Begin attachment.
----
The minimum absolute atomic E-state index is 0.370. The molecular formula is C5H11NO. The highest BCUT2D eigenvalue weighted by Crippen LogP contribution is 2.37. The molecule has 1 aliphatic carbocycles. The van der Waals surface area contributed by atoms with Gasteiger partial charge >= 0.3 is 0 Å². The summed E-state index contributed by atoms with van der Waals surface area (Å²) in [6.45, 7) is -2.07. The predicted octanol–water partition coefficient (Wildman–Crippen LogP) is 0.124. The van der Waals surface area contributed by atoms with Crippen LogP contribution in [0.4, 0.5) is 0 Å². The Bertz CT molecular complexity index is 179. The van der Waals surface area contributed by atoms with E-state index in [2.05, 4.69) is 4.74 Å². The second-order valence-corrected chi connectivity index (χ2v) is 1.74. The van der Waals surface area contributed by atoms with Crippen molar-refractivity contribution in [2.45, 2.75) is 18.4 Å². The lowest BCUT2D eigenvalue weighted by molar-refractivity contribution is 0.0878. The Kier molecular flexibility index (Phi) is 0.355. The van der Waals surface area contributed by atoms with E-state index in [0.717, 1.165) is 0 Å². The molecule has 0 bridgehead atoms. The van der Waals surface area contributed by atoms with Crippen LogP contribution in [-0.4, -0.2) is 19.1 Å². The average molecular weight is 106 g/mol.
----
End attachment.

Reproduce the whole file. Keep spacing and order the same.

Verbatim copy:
The minimum absolute atomic E-state index is 0.370. The molecular formula is C5H11NO. The highest BCUT2D eigenvalue weighted by Crippen LogP contribution is 2.37. The molecule has 1 aliphatic carbocycles. The van der Waals surface area contributed by atoms with Gasteiger partial charge >= 0.3 is 0 Å². The summed E-state index contributed by atoms with van der Waals surface area (Å²) in [6.45, 7) is -2.07. The predicted octanol–water partition coefficient (Wildman–Crippen LogP) is 0.124. The van der Waals surface area contributed by atoms with Crippen LogP contribution in [0.4, 0.5) is 0 Å². The Bertz CT molecular complexity index is 179. The van der Waals surface area contributed by atoms with E-state index in [2.05, 4.69) is 4.74 Å². The second-order valence-corrected chi connectivity index (χ2v) is 1.74. The van der Waals surface area contributed by atoms with Crippen molar-refractivity contribution in [2.45, 2.75) is 18.4 Å². The lowest BCUT2D eigenvalue weighted by molar-refractivity contribution is 0.0878. The Kier molecular flexibility index (Phi) is 0.355. The van der Waals surface area contributed by atoms with E-state index in [0.717, 1.165) is 0 Å². The molecule has 0 bridgehead atoms. The van der Waals surface area contributed by atoms with Crippen LogP contribution in [-0.4, -0.2) is 19.1 Å². The average molecular weight is 106 g/mol.